Monday, 25 February 2013

Brits 2013

It's February yet again, so it must be time for my annual Brits rant.

Thankfully, the award itself was looking more presentable than last years thanks to an overhaul by Damien Hirst and his famous colourful spots.

But in terms of entertainment, the Brits was bland and frankly rather boring.

Sure, Muse kicked off the whole thing in unprecedented style and bombast, and Taylor Swift had plenty of jaws dropping as she owned the stage and set pulses racing with a large scale take on recent single Trouble, both performances took advantage of the award shows monumental stature within the industry, but aside from a mesmerising turn from Ben Howard, the other live sets seemed to be lacking somewhat.

And it certainly wasn't just the artists on parade that left more to be desired, James Corden's abysmal presenting was completely devoid of any charisma, instead playing a good puppet, smiling and mugging for the camera.

Where was the impulsiveness of years gone past, where was the risk that saw Brit-Pop era award shows postponing broadcasting until a day later following the unplanned onstage antics of Jarvis Cocker, Brandon Block and Ronnie Wood?

There is nothing exciting about a polished smooth machine that runs perfectly, why do you think the biggest talking point of last year was the abrupt interruption of Adele's acceptance speech over any other winner or performance?

But where ITV's coverage was lacking, ITV2’s picking up of the baton backstage proved to be the perfect antidote.  Rizzle Kicks' amateur red carpet interviews from earlier in the evening had been replaced by sozzled revelry, an extremely loose approach to scripted questioning and disastrous attempts to read the autocue.

Co-host, Laura Whitmore, seemed panicked by the young pop duo who had clearly enjoyed far too much of the evenings hospitalities, but little did she know that the relaxed atmosphere of post-award show chitter chatter mixed with a free-flowing table service had caught celebrity guests completely with their guard down, resulting in far more honest entertainment, seeing stars as we very rarely do... drunk, witty and very funny.

It was car-crash telly, especially when Robbie Williams reduced .... To tears with his kind words and commandeered the strangely free-form interview, and I doubt Rizzle Kicks will be invited back in the same capacity next year, but we caught a rare glimpse into the real back-slapping culture of the music industry.

So next year, lets run the risk of uncertainty, lets see some more unpredicted behaviour, and lets have an award show that is worth discussing for more than just the predictable winners.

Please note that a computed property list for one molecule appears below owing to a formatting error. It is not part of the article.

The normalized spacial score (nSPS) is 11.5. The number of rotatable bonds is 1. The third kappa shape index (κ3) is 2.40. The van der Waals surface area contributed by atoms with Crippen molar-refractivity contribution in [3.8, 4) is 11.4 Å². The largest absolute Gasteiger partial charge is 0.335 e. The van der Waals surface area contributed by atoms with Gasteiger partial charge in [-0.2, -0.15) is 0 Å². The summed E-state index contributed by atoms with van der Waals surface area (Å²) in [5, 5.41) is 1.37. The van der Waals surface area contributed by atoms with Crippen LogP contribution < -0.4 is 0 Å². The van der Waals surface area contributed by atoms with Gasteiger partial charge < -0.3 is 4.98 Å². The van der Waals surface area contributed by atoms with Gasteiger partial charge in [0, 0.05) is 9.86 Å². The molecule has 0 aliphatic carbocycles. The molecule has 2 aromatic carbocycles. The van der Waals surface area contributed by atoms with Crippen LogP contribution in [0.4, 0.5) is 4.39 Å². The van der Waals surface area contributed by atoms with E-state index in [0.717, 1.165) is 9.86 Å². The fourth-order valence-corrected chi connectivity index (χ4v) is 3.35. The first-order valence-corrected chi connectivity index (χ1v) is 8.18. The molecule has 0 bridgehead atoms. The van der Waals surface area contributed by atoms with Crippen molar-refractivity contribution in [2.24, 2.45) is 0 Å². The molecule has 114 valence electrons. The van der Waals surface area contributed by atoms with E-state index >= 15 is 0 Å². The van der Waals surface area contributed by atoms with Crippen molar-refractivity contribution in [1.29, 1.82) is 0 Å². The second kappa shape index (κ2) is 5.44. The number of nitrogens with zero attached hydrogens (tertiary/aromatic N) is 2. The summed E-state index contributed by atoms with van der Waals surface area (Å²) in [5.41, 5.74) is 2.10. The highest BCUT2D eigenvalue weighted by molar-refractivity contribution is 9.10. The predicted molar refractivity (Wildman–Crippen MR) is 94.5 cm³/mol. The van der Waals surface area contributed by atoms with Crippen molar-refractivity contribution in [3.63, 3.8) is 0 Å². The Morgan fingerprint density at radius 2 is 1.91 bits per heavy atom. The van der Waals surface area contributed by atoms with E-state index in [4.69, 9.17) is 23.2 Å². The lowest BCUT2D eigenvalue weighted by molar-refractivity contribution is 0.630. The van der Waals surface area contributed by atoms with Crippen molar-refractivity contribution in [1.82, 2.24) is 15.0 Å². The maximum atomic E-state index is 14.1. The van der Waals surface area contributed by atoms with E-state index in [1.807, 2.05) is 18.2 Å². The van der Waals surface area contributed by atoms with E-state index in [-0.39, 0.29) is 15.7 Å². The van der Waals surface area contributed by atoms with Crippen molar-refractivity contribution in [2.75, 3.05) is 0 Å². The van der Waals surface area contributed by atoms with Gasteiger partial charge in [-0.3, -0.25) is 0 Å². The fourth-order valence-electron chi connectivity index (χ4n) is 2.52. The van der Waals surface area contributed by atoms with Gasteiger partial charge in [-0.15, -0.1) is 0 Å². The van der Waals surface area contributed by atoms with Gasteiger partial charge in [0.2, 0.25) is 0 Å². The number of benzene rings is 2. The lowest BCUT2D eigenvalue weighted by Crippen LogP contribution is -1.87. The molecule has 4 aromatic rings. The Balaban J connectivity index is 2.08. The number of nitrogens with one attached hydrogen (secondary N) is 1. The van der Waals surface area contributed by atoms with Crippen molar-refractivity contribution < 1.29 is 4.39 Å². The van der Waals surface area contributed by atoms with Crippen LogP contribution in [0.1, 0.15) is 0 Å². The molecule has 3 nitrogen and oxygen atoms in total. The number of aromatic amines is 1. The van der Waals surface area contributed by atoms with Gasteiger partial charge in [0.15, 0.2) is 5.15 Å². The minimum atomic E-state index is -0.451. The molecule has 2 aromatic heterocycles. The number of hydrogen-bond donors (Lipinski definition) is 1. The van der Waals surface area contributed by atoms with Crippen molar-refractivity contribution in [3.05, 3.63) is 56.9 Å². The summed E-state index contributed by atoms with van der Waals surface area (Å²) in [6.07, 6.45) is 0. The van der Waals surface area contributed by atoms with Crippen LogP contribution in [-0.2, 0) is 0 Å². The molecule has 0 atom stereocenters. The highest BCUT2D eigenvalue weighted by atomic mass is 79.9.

Sunday, 24 February 2013

UNX - Divide By Zero

I have never claimed to be, and likely never will be, a true connoisseur of metal music.

I fail to find the subtleties that are inherent in lurching, monster riffs and screamo vocals, yet when UNX, an Enfield band that I have witnessed the very earliest moments of, approach me to cast an ear over their debut EP, then I am overjoyed to have their raucous machinations bellowing out at me from my iTunes.

The brief intro that opens proceedings is the calm before the storm, a slow atmospheric build that precedes an EP of unrelenting intensity that once deciphered and decoded reveals an internal anguish and sense of alienation that has surely fuelled angry young men across the ages and is befitting of a vocal delivery that is akin to primal scream therapy and music that exists as a pure form of raw expressionism, a release of pent up energy and suppressed aggression.

Consisting of three full length tracks, and further buoyed by three other tracks of audio diversions, Divide By Zero clocks in at under thirteen minutes, hardly out staying its welcome, and is rounded out by UNX's crowning achievement, I Think Therefore I Am.

Bringing itself to a natural conclusion, the EP closer feels like what the band have been working towards. Lyrically, it is the strongest and most memorable track on the release, taking thematical threads that have run through earlier tracks, Severance and Incision, yet it feels musically more progressive than those tracks that have come before it, with epic chiming guitars ringing out, whilst incorporating a woozy and unsettling use of experimental sampling.

As the first chapter in the UNX story closes, I hope that this is a prelude of things to come, encompassing more diverse styles into the established heavy rock template and providing Enfield's proud lineage of metal bands with a brand new standard bearer as it marches ever onwards.